Which Way Should I Go?
In this post, I talk about the importance of pursuing “self-concordant goals” in one’s life. Self-concordant goals are goals that fit who you are – they express talents, interests, values, and potentials residing deep within your personality. Self-concordant goals help you to channel those potentials and turn them into actualities. The human mind is a goal-pursuing engine -- our intentions pull us through time, towards future destinations. When our goals are self-concordant we are enabled to arrive at our “best possible futures,” with fulfilling lives we could barely have imagined back at the beginning.
What’s more, the process of getting to such futures is fun! Since self-concordant goals express our deeper talents and interests, they tend to remain enjoyable and relevant over the long term. We want to keep putting effort into them because that is who we are and what we do.
Given their many advantages, why wouldn’t people set and pursue self-concordant goals? There are several reasons.
One is that some people get turned off to goals together. They come to feel that goals are threats, obligations, or burdens, and they choose to “drift” instead of trying to make anything in particular happen. Of course, even without a steady hand at the helm, people do take action, and they do arrive at future places. Drifters simply follow the path of least resistance.
But most of us are trying to make things happen; we are trying to decide what to do with ourselves. Yet, we may find that when we achieve our goals, we still feel empty – like somehow, it wasn’t worth it. A young woman graduates from medical school, though she hates the sight of blood; a middle-aged man finally buys the sports car he wanted, but its appeal quickly fades; a student comes to hate the academic major that his father insisted upon.
As the latter example illustrates, a big part of the problem can be that social forces and pressures distract us or lead us away from our talents and potentials. After all, we don’t choose just for ourselves. Important others (like parents, friends, or mentors) have their own opinions about what we should do, and they may try to push us in directions that are not concordant with who we are.
Another part of the problem is that “knowing oneself” is hard, as hard as diamond or steel, said Benjamin Franklin. We live in an inner world of conscious thoughts and narratives that is really just the tip of an iceberg, an iceberg that is mostly underwater. It takes practice, and considerable effort, to learn to hear what our deeper selves are trying to tell us. And even when we know, it may still take considerable courage to follow through and make the life-changes suggested by those inner voices.
How can we know if our goals are self-concordant? My research shows that self-concordant goals are the ones that we pursue because we enjoy, believe in, and identify with them. Our method for identifying self-concordant goals is based on the idea that, although people may not know directly what to want, they can know how they feel about what they think they want. Our reactions to the various possibilities in front of us are telling. Feelings of interest and identification regarding a candidate goal are prime symptoms of “fit” between that goal and our deeper personalities.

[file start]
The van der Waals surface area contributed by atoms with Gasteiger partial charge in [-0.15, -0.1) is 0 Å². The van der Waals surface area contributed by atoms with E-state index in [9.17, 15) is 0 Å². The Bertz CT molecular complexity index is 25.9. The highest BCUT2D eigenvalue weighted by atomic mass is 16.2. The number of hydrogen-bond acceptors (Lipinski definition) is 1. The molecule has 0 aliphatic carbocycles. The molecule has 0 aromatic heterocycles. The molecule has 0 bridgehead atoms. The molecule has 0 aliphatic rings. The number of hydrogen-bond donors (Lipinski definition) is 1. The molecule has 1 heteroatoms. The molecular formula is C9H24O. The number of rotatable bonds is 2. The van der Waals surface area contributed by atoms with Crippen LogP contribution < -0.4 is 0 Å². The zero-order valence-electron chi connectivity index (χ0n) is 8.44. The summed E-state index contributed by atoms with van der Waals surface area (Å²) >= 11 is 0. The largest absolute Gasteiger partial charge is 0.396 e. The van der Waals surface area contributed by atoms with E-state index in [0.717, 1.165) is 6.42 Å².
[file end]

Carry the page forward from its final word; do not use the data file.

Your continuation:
In contrast, if we feel that we are pursuing a goal because we have to – because other people, societal expectations, financial pressures, or our own guilt seem to dictate those goals – then this may be a sign that we have chosen wrongly and that we should perhaps reconsider our choices. Do we really “have” to?
How can we learn to hear our “deeper selves” more clearly? This is a hot research area. Mindfulness meditation can quiet our conscious minds, so we can hear subtler voices in ourselves. Going with one’s gut or intuitions can also help get around the conscious mind’s self-delusions. Sometimes people who are close to us know us better than we know ourselves; consider asking them for advice.
Even our own stray thoughts might actually represent profound growth impulses emerging from our subconscious. One highly-paid but miserable young lawyer wanted to retire as soon as possible. One morning she “randomly” googled an old friend, discovering that the friend was still an activist who worked for a cause she herself once valued. This woman had the courage to follow the trail by contacting the old friend and renewing the friendship. Eventually this led to a new career, paying only half as much – but now, she never wants to retire!
In short, it is worthwhile to try to discover what we “really want” and to go after it. This doesn’t mean it will easy – there can be many failures and heart-aches along the way. But at least we are living our own story, instead of somebody else’s!
For Further Reading:
Sheldon, K. M. (2014). Becoming oneself: The central role of self-concordant goal selection. Personality and Social Psychology Review, 18, 349-365.
Sheldon, K. M., Gunz, A., & Schachtman, T. (2012). What does it mean to be in touch with oneself? Testing a social character model of self-congruence. Self and Identity, 11, 51-70.
Kennon Sheldon is Professor of Psychology at the University of Missouri and author of Optimal Human Being: An Integrated Multi-level Perspective.